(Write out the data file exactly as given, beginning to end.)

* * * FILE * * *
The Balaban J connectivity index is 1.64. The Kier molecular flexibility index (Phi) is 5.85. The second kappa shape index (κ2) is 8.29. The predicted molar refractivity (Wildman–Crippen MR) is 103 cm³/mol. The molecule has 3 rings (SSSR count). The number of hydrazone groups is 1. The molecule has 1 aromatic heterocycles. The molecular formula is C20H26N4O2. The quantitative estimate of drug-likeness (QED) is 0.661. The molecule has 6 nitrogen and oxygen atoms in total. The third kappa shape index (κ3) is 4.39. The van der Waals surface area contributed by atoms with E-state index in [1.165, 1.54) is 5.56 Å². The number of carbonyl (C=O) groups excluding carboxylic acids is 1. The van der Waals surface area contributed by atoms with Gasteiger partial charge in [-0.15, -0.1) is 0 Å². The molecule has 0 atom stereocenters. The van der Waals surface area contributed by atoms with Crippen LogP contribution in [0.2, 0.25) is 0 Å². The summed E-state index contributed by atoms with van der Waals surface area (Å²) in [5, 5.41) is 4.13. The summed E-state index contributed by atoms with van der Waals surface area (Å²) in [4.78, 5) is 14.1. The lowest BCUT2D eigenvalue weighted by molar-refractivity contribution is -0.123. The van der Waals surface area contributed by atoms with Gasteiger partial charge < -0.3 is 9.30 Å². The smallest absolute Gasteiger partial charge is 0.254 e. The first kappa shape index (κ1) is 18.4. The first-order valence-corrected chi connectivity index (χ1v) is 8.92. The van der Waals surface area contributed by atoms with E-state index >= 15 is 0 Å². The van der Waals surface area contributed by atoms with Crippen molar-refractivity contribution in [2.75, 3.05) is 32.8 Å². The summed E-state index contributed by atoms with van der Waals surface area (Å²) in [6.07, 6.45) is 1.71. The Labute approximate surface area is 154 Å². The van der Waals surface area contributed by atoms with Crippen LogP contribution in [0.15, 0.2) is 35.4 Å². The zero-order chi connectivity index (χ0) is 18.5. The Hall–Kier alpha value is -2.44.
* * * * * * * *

The Balaban J connectivity index is 1.64. The Kier molecular flexibility index (Phi) is 5.85. The second kappa shape index (κ2) is 8.29. The predicted molar refractivity (Wildman–Crippen MR) is 103 cm³/mol. The molecule has 3 rings (SSSR count). The number of hydrazone groups is 1. The molecule has 1 aromatic heterocycles. The molecular formula is C20H26N4O2. The quantitative estimate of drug-likeness (QED) is 0.661. The molecule has 6 nitrogen and oxygen atoms in total. The third kappa shape index (κ3) is 4.39. The van der Waals surface area contributed by atoms with E-state index in [1.165, 1.54) is 5.56 Å². The number of carbonyl (C=O) groups excluding carboxylic acids is 1. The van der Waals surface area contributed by atoms with Gasteiger partial charge in [-0.15, -0.1) is 0 Å². The molecule has 0 atom stereocenters. The van der Waals surface area contributed by atoms with Crippen LogP contribution in [0.2, 0.25) is 0 Å². The summed E-state index contributed by atoms with van der Waals surface area (Å²) in [5, 5.41) is 4.13. The summed E-state index contributed by atoms with van der Waals surface area (Å²) in [4.78, 5) is 14.1. The lowest BCUT2D eigenvalue weighted by molar-refractivity contribution is -0.123. The van der Waals surface area contributed by atoms with Gasteiger partial charge < -0.3 is 9.30 Å². The smallest absolute Gasteiger partial charge is 0.254 e. The first kappa shape index (κ1) is 18.4. The first-order valence-corrected chi connectivity index (χ1v) is 8.92. The van der Waals surface area contributed by atoms with E-state index >= 15 is 0 Å². The van der Waals surface area contributed by atoms with Crippen molar-refractivity contribution in [2.75, 3.05) is 32.8 Å². The summed E-state index contributed by atoms with van der Waals surface area (Å²) in [6.07, 6.45) is 1.71. The Labute approximate surface area is 154 Å². The van der Waals surface area contributed by atoms with Crippen LogP contribution in [0.15, 0.2) is 35.4 Å². The zero-order chi connectivity index (χ0) is 18.5. The Hall–Kier alpha value is -2.44.